It’s sunburn season, so before you head out to sunbathe, keep this in mind: Having five or more sunburns doubles your risk for melanoma.
Since more than two people in the U.S. die of skin cancer every hour, it’s vital to do what we can to prevent this far-too-prevalent disease.
It’s recommended that you do a head-to-toe self-exam of your skin every month. But while the statistics are scary, this monthly exam likely doesn’t make it to the top of your long to-do list. That’s why I’ve compiled three simple tips to help lower your chances of skin cancer.
Know your risk level
Anyone can get skin cancer, but certain factors (like multiple sunburns) can put you at a higher risk. The CDC lists several of these risk factors:
— A lighter natural skin color.
— Skin that burns, freckles, reddens easily, or becomes painful in the sun.
— Blue or green eyes.
— Blond or red hair.
— Certain types and a large number of moles.
— A family history of skin cancer.
— A personal history of skin cancer.
— Older age.
How many of these factors do you have? Being aware of the risk factors can empower you to make choices that will keep you and your loved ones safe. You don’t have to hunker down all summer if you burn easily, have a family history of skin cancer or are an older adult. But these factors may be a helpful reminder to put on a hat and get that vitamin D before 10 a.m. and after 4 p.m. Also, a helpful tool can be found at https://www.epa.gov/enviro/uv-index-search that tells you how intense the UV radiation from the sun will be in your area today and gives recommendations accordingly.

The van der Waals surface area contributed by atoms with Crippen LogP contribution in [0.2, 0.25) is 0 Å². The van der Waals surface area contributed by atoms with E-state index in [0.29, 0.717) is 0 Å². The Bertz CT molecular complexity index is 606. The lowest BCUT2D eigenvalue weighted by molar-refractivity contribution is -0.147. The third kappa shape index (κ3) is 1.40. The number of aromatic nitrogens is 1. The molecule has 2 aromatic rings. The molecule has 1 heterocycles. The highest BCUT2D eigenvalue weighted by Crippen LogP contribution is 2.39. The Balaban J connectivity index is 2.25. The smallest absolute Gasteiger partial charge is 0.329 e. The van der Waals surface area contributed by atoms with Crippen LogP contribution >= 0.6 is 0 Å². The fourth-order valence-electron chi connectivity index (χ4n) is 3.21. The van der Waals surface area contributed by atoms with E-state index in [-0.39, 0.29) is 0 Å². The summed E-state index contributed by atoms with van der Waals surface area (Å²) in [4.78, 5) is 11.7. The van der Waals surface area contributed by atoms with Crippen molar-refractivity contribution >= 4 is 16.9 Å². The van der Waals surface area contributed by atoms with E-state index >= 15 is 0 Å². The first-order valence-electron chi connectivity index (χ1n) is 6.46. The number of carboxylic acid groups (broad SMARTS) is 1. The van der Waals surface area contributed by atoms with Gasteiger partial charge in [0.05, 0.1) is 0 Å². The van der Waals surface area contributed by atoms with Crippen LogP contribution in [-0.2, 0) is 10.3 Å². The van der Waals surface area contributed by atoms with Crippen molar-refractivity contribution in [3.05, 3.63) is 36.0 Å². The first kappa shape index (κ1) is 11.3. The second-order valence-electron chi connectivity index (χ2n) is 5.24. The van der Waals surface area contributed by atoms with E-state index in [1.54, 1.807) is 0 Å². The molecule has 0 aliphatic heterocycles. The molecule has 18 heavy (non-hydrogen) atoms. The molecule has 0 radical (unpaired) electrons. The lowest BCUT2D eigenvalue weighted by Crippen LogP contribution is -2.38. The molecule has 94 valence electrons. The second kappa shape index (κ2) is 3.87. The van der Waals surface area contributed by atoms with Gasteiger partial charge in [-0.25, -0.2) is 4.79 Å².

Recognize cancerous moles
Have you ever looked at a mole and wondered if you should be worried about it? Knowledge is power, so before you start your self-check, make sure you know what you’re looking for.
The A-B-C-D-Es of melanoma is a helpful mnemonic device for remembering what cancerous moles look like.
Asymmetrical. Is the shape of the mole irregular, with two parts that look quite different?
Border. Is the border of the mole jagged or irregular?
Color. Is the color uneven? The mole may also be an unusual color, like gray, white, red or even blue.
Diameter. Is the mole larger around than a pea?
Evolving. Has the appearance of the mole changed over the past few weeks or months?
To get a better idea of what these descriptions mean, you can also browse through a gallery of skin cancer images. When you know what to look for, you don’t have to worry unnecessarily.
Keep in touch with your doctor if you’re at risk
There currently isn’t enough evidence to recommend for or against routine screenings for skin cancer for those who don’t have a family history of melanoma and don’t have suspicious moles. If you do have that history or are concerned about a mole or spot, mention it to your doctor. They may refer you to a dermatologist who can help you diagnose any suspicious moles.
Our beautiful Utah mountains keep us nice and close to the sun, so as you’re out hiking, fishing or playing this summer, be sure to take precautions. Keep in mind that the five-year survival rate for melanoma is 99 percent if detected early. Know your risk level, learn to recognize cancerous moles and keep in touch with your doctor, and you’re well on your way to maintaining healthy skin.
A version of this article was published by The Daily Herald. It has been republished here with permission